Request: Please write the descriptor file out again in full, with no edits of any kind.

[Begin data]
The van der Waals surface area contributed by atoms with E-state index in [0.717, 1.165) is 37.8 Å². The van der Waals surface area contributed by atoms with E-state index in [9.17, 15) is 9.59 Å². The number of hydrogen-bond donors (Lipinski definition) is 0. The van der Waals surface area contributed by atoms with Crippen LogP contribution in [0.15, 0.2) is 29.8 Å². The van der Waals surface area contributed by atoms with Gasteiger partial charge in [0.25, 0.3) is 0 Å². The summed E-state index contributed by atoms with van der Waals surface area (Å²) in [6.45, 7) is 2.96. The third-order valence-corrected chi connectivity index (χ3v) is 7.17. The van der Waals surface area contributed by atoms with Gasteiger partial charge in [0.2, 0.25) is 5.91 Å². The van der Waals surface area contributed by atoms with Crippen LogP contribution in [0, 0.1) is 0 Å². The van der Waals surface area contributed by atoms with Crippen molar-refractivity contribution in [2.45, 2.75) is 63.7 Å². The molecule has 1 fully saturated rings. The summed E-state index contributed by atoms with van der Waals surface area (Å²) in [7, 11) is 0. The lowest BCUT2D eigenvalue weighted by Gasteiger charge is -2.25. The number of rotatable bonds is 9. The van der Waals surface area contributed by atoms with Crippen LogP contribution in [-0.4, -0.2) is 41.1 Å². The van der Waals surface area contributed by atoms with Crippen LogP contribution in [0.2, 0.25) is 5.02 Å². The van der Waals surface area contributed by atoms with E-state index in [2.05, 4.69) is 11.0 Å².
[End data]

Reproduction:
The van der Waals surface area contributed by atoms with E-state index in [0.717, 1.165) is 37.8 Å². The van der Waals surface area contributed by atoms with E-state index in [9.17, 15) is 9.59 Å². The number of hydrogen-bond donors (Lipinski definition) is 0. The van der Waals surface area contributed by atoms with Crippen LogP contribution in [0.15, 0.2) is 29.8 Å². The van der Waals surface area contributed by atoms with Gasteiger partial charge in [0.25, 0.3) is 0 Å². The summed E-state index contributed by atoms with van der Waals surface area (Å²) in [6.45, 7) is 2.96. The third-order valence-corrected chi connectivity index (χ3v) is 7.17. The van der Waals surface area contributed by atoms with Gasteiger partial charge in [0.2, 0.25) is 5.91 Å². The van der Waals surface area contributed by atoms with Crippen LogP contribution in [0, 0.1) is 0 Å². The van der Waals surface area contributed by atoms with Crippen molar-refractivity contribution in [2.45, 2.75) is 63.7 Å². The molecule has 1 fully saturated rings. The summed E-state index contributed by atoms with van der Waals surface area (Å²) in [7, 11) is 0. The lowest BCUT2D eigenvalue weighted by Gasteiger charge is -2.25. The number of rotatable bonds is 9. The van der Waals surface area contributed by atoms with Crippen LogP contribution in [-0.4, -0.2) is 41.1 Å². The van der Waals surface area contributed by atoms with Crippen LogP contribution in [0.2, 0.25) is 5.02 Å². The van der Waals surface area contributed by atoms with E-state index in [2.05, 4.69) is 11.0 Å².